Engineering Manager and Software Engineer at Patreon, Good Eggs, and Google, among others
December 03, 2018#android #front-end #remote #web
My academic background is in Electrical Engineering, and a program called “Dependable Computer Systems”, which was an amalgam of computer security and fault tolerance stuff. In my career I’ve always worked as a software engineer generalist, mainly on the server side, although not exclusively — I’ve dabbled in web frontend and Android development as well. My most recent full-time management role was as a Senior Engineering Manager at Patreon.
Currently I’m taking a little bit of a break from full-time employment, and doing some contract work. My current main project is helping the folks at Percy (https://percy.io) build more SDKs for their service.
It happened while I worked at Google, which was my first full-time job after college. I was a senior software engineer at the time, and had been in a couple of technical lead roles. My direct manager at the time, who managed my immediate team along with a few other such teams, asked me if I would be interested in stepping up to also manage the people on the team, in addition to serving in a technical leadership role. I said yes.
The transition was both unexpected and perfectly natural. I had not been thinking about a people management role, and I was a relative newcomer on that particular team. But once the opportunity was on the table, it felt like a logical progression in the kind of work I had already been doing — providing technical leadership, but also increasingly pointing out ways in which we could be working better as a team, improving group dynamics issues, mentoring others.
Currently I’m working on a project that has me working in code most of my day, remotely. I communicate with my teammates mainly over Slack, and I spend on average about an hour each day on video calls pairing and doing live code reviews, and discussing next steps.
In my most recent role as a manager, I spent my day almost entirely in meetings.
Many were one-on-one meetings with direct reports, where I would listen to what’s on my teammate’s minds, coach and support them in whatever challenges they’re facing. In those meetings I would also share news about the rest of the organization, and answer any questions that came up. Other one-on-one meetings would be with other engineering managers, coordinating teams and co-managing folks that might be working across more than one team.
There were also a few standing group meetings per week, mostly with other engineering managers, but also with the product management and talent acquisition teams. We were hiring very rapidly, and one of my duties was as a hiring manager, so I also spent several hours per week interviewing, participating in interview debriefs, making hiring decisions, reviewing resumes and helping set up job postings.
Finally, there were meetings with my immediate team: daily standups, sprint planning, retrospective, meetings with the team product manager and designer to prepare for future work, discussions of any issues that arose on the team, etcetera.
My non-meeting time was devoted almost entirely to reviewing and writing documents — proposals for improved processes, planning and sequencing for engineering deliverables, job postings, design documents. I would also spend some time looking over the code reviews that were being exchanged on the team, and following along with any discussions that arose in the team Slack channels.
I would say about 50% of my time was devoted to the work of my immediate team, and the rest was spent doing larger organizational work.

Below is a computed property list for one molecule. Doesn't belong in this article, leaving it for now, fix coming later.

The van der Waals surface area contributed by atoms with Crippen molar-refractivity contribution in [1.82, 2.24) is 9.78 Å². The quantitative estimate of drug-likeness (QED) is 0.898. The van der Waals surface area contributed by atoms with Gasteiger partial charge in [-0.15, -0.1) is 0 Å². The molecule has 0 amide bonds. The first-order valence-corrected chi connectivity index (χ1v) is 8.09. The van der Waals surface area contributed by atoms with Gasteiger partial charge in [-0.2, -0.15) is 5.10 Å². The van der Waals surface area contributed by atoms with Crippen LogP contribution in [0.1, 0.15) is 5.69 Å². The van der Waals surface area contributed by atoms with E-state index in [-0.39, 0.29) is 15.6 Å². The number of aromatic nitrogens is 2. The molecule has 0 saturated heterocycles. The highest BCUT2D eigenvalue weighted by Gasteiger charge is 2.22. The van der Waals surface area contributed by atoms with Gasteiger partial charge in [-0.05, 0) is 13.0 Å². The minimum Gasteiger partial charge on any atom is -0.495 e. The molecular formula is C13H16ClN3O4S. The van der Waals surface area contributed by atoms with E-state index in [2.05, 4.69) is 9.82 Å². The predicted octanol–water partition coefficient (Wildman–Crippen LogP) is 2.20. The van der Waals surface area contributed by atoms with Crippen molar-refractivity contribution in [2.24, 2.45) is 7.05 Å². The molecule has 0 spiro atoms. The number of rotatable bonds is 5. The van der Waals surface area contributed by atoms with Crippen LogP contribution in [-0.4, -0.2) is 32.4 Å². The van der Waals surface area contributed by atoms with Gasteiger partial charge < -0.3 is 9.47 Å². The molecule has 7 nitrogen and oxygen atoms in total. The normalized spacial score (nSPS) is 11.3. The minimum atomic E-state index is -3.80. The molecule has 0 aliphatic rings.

As to what motivates me to do this kind of work every day, I’d say the biggest drivers for me are seeing people grow and observing a team become stronger and more effective, sprint after sprint. Seeing all our collective work come together as we make progress towards whatever we’re building is hugely satisfying.
One of the biggest challenges in rapid-growth startups is that leadership — founders and C-level folks — often want to introduce significant changes to the organization very quickly, faster than the average person can absorb. It becomes a big part of the job of managers like myself to support everyone through the changes, helping our teams understand the rationale behind the changes and the broader context.
Perhaps the most surprising thing to me is how much of the work of management really just boils down to listening to people and genuinely caring. Small things done consistently, like hearing an administrative request in a 1:1 and promptly following up on it afterwards, make a big difference in terms of building trust and creating a sense of support.
The most helpful advice for me was to regard a management role as a different profession from software engineering. It helped me approach management with a more curious mindset, which was helpful for learning the ropes and also to develop a critical eye towards how we manage.
To those considering the switch, I tell them to be very clear that management is a different job from software engineering, and that they should ask themselves carefully if they are ready to make that move. Every engineering manager I know mourns the fact that they don’t code on a daily basis anymore, so you have to ask yourself if you’re ready for that, and if this is truly a path that you want to follow. I also recommend not to overthink it — the move is lateral and not irreversible, especially early on in your management career. You might not know if this is a good fit for you until you try it.
For those that are new to the role, I also start with a reminder that this is a different job than the one they used to have. Some of the strengths that made you a good software engineer or technical lead can become a liability when you are a new manager. You have to be willing to learn many new ways of thinking and being at work and with your team.